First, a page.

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The Spirit Indwelling

The Spirit and Christ Go Together

"But ye are not in the flesh, but in the Spirit, if so be that the Spirit of God dwell in you. Now if any man have not the Spirit of Christ, he is none of His" (Rom. 8:9). The possession of the Holy Spirit is the distinguishing mark of a Christian, for to be without the Spirit is proof positive that we are out of Christ—"none of His": fearful words! And, my reader, if we are not Christ’s, whose are we? The answer must be, Satan’s, for there is no third possessor of men. In the past all of us were subjects of the kingdom of darkness, the slaves of Satan, the heirs of wrath. The great questions which each one of us needs to accurately answer are, Have I been taken out of that terrible position? Have I been translated into the kingdom of God’s dear Son, made an heir of God, and become indwelt by His Holy Spirit?

Observe that the Spirit and Christ go together: if we have Christ for our Redeemer, then we have the Holy Spirit for our Indweller. But if have not the Spirit, we are not Christ’s. We may be members of His visible "Church," we may be externally united to Him by association with His people, but unless we are partakers of that vital union which arises from the indwelling of the Spirit, we are His only by name. "The Spirit visits many who are unregenerate, with His motions, which they resist and quench; but in all that are sanctified He dwells: there He resides and rules. He is there as a man at his own house, where he is constant and welcome, and has the dominion. Shall we put this question to our hearts, Who dwells, who rules, who keeps house there? Which interest has the ascendant?" (Matthew Henry).

The Spirit belongs to Christ (Heb. 1:9, Rev. 3:1) and proceeds from Him (John 1:33; 15:26; Luke 24:49). The Spirit is sent by Christ as Mediator (Acts 2:33). He is given to God’s people in consequence of Christ’s having redeemed them from the curse of the Law (Gal. 3:13, 14). We have nothing but what we have in and from the Son. The Spirit is given to Christ immediately, to us derivatively. He dwells in Christ by radication, in us by operation. Therefore is the Spirit called "the Spirit of Christ" (Rom. 8:9) and "the Spirit of His Son" (Gal. 4:6); and so it is Christ who "liveth in" us (Gal. 2:20). Christ is the great Fountain of the waters of life, and from Him proceeds every gift and grace. It is our glorious Head who communicates or sends from Himself that Spirit who quickens, sanctifies, and preserves His people.

What high valuation we set upon the blessed Person and work of the Holy Spirit when we learn that He is the gift, yea the dying legacy which Christ bequeathed unto His disciples to supply His absence. "How would some rejoice if they could possess any relic of anything that belonged unto our Savior in the days of His flesh, though of no use or benefit unto them. Yea, how great a part of men, called Christians, do boast in some pretended parcels of the tree whereon He suffered. Love abused by superstition lies at the bottom of this vanity, for they would embrace anything left them by their dying Savior. But He left them no such things, nor did ever bless and sanctify them unto any holy or sacred ends; and therefore hath the abuse of them been punished with blindness and idolatry. But this is openly testified unto in the Gospel: when His heart was overflowing with love unto His disciples and care for them, when He took a holy prospect of what would be their condition, work, and temptations in the world, and thereon made provision of all that they could stand in need of, He promised to leave and give unto them His Holy Spirit to abide with them forever" (John Owen).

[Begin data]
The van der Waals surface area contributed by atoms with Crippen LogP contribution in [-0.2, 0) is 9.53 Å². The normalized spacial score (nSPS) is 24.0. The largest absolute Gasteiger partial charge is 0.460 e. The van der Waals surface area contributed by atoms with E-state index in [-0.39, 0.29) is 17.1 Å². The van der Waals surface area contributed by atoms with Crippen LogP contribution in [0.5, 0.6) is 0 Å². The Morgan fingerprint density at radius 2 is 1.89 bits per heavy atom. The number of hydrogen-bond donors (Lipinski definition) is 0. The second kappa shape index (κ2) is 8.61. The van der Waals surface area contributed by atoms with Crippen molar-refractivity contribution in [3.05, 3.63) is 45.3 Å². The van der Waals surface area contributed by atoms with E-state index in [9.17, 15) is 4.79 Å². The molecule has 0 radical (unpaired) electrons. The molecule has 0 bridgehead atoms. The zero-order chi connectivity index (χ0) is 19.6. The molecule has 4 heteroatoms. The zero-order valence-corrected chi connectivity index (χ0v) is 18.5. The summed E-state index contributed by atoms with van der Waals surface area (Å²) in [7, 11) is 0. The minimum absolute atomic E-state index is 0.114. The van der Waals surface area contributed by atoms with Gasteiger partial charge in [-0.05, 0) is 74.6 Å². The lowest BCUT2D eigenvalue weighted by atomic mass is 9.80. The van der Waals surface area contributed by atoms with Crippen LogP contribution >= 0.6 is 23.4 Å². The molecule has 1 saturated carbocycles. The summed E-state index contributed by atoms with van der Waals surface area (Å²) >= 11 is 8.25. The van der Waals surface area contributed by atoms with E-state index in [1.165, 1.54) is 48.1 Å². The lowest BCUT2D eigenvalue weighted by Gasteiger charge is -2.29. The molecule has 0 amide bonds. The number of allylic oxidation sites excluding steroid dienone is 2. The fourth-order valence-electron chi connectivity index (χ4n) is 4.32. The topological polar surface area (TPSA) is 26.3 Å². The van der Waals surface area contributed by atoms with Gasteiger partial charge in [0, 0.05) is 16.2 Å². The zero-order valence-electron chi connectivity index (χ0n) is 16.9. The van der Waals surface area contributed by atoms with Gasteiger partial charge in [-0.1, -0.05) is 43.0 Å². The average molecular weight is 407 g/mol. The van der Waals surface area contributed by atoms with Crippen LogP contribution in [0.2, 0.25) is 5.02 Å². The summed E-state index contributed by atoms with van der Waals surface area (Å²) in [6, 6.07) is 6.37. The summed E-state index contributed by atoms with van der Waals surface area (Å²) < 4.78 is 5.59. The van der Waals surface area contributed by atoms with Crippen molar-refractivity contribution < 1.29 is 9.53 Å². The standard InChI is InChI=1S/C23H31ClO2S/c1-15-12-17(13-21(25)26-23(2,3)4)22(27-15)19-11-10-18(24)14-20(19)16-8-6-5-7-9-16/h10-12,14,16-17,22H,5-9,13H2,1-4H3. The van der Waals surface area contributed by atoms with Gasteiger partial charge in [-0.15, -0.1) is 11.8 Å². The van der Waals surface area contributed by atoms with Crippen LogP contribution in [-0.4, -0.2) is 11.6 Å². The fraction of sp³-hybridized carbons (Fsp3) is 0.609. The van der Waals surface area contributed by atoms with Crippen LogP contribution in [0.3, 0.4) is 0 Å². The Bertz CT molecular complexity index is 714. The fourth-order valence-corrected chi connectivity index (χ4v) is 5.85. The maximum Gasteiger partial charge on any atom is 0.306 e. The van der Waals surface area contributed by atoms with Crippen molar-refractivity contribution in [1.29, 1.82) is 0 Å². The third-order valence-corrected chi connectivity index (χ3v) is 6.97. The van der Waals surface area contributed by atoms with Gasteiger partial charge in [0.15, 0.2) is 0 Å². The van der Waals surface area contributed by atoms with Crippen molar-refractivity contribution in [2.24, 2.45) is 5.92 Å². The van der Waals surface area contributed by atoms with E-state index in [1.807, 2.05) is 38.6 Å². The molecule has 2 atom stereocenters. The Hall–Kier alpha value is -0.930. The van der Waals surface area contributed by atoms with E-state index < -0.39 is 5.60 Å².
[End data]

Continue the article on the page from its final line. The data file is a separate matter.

Plain and express are the declarations of Holy Writ on this wondrous and glorious subject. "Know ye not that ye are the temple of God, and that the Spirit of God dwelleth in you?" (1 Cor. 3:16). "Because ye are sons, God hath sent forth the Spirit of His Son into your hearts, crying, Abba, Father" (Gal. 4:6). "Observe where the Spirit is said to dwell: not in the understanding—the fatal error of many—but in the heart. Most certainly He enlightens the understanding with truth, but He does not rest there. He makes His way to, and takes up His abode in the renewed and sanctified heart. There He sheds abroad the love of God. There He inspires the cry of "Abba, Father." And be that cry never so faint, it yet is the breathing of the indwelling Spirit, and meets a response in the heart of God.

"How affecting are Paul’s words to Timothy, ‘That good thing which was committed unto thee by the Holy Spirit which dwelleth in us.’ "

The Basis for the Spirit’s Indwelling

The basis upon which the Spirit takes up His abode within the believer is twofold: first, on the ground of redemption. This is illustrated most blessedly in the cleansing of the leper—figure of the sinner. "And the priest shall take some of the blood of the trespass offering, and the priest shall put it upon the tip of the right ear of him that is to be cleansed, and upon the thumb of his right hand, and upon the great toe of his right foot ... And of the rest of the oil that is in his hand shall the priest put upon the tip of the right ear of him that is to be cleansed, and upon the thumb of his right hand, and upon the great toe of his right foot, upon the blood of the trespass offering" (Lev. 14:14, 17). Wondrous type was that: the "oil" (emblem of the Holy Spirit) was placed "upon the blood"—only on the ground of atonement accomplished could the Holy Spirit take up His abode in sinners: this at once sets aside human merits.